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Mindfulness in the workplace by Kate Waring

Updated: Oct 16, 2020

Have you noticed how often the word ‘mindfulness’ seems to be popping up in the media nowadays? It gets almost as many column inches as Gin does. On the subject of which do keep reading for my guided gin and tonic mindful meditation later.

While it feels that mindfulness is a relatively new craze, in reality it’s a branch of the ancient practice of meditation and is highly relevant and important in relation to the way we live our modern and often stressful lives.

So let me ask you, do you often find your mind wandering and ruminating on subjects that you’d rather not think about? Do you tend to catastrophize and expect the worst possible outcome? Do you find yourself telling people that you’re stressed and don’t have enough time? If the answer to any of the above is yes then it could be that your brain has hijacked your mind and is now running the show.

Your brain is brilliant and capable of anything imaginable but a prehistoric and highly emotional part of it is primarily concerned with keeping you alive and will do its utmost to steer you away from any perceived danger. This part of our brain tells us that our survival depends entirely on sticking with the herd because there is safety in numbers. Living in a group made hunting for food and protecting ourselves from marauding mountain lions much easier and survival more likely for our caveman ancestors. So when the survival instinct kicks in we’ll do anything to avoid danger.

Take for example speaking in public. According to Psychology Today we fear public speaking more than we fear death itself. The real fear is the one of making a fool of ourselves in front of the group. Our brains interpret this outcome as immediate exclusion from the herd followed by almost certain death by marauding mountain lions. You can see how the prehistoric brain springing into action here is irrelevant and often detrimental to modern life.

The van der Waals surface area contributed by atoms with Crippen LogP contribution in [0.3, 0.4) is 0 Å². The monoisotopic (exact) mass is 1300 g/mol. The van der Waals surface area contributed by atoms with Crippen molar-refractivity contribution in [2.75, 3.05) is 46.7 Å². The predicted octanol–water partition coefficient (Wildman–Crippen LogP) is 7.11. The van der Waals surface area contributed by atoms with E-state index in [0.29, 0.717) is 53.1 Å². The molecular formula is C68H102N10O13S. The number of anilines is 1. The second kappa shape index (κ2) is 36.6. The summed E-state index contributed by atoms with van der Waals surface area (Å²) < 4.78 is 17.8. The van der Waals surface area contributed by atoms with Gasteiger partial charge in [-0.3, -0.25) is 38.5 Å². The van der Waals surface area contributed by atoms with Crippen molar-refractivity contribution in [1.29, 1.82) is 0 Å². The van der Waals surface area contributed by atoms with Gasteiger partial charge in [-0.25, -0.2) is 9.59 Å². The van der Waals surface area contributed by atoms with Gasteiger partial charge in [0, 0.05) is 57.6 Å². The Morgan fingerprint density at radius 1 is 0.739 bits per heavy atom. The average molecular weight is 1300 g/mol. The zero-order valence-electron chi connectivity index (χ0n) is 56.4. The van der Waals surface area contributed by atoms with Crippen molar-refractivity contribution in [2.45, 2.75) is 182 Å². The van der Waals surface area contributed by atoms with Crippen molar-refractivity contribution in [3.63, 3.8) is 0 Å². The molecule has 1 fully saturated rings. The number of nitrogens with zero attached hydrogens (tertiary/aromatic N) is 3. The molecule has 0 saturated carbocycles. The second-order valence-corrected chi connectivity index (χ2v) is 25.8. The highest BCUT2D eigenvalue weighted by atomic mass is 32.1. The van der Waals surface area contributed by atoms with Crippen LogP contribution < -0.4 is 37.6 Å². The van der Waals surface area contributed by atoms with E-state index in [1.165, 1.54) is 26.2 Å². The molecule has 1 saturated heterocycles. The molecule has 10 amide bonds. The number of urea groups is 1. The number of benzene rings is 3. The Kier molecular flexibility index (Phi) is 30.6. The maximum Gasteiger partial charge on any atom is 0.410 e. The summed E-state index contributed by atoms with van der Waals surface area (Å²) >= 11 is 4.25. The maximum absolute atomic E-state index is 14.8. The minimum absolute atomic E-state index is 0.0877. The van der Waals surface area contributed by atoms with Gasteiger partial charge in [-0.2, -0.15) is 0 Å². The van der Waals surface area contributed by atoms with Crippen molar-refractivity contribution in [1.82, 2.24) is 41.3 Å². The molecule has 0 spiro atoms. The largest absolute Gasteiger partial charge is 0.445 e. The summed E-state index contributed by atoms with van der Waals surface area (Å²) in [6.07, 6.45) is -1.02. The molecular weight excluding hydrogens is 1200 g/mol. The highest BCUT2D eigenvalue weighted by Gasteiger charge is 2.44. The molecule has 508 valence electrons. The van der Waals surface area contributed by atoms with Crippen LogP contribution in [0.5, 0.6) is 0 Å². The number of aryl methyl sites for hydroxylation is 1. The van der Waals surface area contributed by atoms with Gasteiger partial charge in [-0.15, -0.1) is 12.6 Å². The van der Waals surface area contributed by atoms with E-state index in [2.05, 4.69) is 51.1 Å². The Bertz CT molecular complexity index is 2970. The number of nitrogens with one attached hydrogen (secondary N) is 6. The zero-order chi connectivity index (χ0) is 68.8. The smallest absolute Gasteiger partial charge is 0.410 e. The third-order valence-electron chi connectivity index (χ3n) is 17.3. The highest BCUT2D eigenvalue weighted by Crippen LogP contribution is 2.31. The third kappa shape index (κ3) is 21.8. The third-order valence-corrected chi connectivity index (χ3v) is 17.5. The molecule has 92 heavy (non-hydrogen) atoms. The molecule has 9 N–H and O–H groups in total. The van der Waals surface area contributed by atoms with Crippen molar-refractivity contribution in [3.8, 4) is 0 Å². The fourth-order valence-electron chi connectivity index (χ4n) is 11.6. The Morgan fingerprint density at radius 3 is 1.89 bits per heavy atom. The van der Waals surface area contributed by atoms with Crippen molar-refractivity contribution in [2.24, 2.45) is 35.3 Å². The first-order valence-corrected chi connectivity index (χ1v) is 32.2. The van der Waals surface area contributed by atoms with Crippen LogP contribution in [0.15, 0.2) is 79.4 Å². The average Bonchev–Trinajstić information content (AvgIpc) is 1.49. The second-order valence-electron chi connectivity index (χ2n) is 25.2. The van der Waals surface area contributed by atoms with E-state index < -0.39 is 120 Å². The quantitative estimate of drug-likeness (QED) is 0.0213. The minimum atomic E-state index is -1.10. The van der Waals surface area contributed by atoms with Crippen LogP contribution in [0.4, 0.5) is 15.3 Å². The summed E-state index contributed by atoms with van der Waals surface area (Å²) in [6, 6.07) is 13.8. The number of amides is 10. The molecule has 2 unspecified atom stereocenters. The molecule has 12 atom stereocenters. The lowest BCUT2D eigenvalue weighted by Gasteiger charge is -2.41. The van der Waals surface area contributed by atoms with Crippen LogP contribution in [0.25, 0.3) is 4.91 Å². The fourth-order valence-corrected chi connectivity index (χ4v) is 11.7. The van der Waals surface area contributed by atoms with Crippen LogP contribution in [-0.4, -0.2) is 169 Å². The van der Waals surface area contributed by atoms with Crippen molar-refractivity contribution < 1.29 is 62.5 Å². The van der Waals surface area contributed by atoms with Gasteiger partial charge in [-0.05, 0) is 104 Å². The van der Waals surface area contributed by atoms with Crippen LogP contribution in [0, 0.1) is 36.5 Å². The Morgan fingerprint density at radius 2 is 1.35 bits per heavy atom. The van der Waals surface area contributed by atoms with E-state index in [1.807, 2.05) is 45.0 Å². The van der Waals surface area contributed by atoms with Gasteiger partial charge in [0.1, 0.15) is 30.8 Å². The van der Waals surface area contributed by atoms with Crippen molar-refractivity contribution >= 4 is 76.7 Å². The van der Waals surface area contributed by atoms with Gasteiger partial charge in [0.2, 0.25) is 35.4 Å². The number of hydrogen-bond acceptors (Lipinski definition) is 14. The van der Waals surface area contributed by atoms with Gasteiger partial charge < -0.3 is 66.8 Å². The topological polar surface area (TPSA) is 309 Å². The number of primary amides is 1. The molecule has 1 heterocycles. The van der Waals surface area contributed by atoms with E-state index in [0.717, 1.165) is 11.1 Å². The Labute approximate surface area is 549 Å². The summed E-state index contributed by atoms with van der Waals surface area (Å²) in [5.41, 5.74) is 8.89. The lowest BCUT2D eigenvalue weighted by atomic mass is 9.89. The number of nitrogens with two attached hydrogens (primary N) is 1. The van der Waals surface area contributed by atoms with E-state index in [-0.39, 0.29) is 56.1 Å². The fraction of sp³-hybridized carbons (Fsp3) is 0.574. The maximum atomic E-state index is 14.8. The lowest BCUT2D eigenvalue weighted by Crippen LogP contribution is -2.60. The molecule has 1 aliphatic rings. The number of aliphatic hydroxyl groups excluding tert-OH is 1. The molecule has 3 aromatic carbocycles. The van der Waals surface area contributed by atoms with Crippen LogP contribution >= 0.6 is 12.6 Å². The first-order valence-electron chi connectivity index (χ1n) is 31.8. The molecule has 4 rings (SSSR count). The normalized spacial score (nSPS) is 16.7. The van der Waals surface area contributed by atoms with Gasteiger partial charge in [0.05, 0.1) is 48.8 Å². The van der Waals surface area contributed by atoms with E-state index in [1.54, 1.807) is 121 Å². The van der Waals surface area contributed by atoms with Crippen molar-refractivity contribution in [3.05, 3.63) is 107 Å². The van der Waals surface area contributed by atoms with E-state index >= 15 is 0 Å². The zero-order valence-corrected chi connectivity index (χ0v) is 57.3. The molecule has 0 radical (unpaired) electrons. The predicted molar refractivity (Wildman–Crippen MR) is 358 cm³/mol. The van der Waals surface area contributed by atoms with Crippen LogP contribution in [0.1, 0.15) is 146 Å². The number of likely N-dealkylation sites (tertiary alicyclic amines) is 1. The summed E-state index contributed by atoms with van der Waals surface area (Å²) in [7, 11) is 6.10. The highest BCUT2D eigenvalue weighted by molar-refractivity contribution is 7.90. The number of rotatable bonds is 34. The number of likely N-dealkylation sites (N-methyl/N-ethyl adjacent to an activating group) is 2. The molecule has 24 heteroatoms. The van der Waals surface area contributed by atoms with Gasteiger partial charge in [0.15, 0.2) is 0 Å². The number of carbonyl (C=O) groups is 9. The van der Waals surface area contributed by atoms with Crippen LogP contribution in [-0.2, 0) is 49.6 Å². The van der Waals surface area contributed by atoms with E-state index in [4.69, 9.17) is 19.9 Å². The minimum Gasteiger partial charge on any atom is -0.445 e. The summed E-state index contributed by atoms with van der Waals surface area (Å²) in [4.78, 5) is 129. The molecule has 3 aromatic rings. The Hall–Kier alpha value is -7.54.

It may be distressing to realise that huge and important parts of our lives are being governed by this part of our brain but the good news is that the practice of mindfulness will help towards getting all the inaccurate speculation and unfounded threats under control. Mindfulness will ultimately lead you towards a happier, calmer and healthier life.

My name is Kate and my life, levels of happiness and health have been transformed over the past few years by the regular practice of various forms of meditation and mindfulness.

Three years ago self-induced stress literally brought me to my knees and I was unable to work or lead a normal life for several months.

I’d tried meditation a few times prior to this health incident and always struggled to maintain my attention span and ended up abandoning my efforts. Post illness I decided to try again and this time bought a guided meditation CD and also attended a couple of courses. The courses introduced me to the powerful experience of group meditation which is something I recommend highly.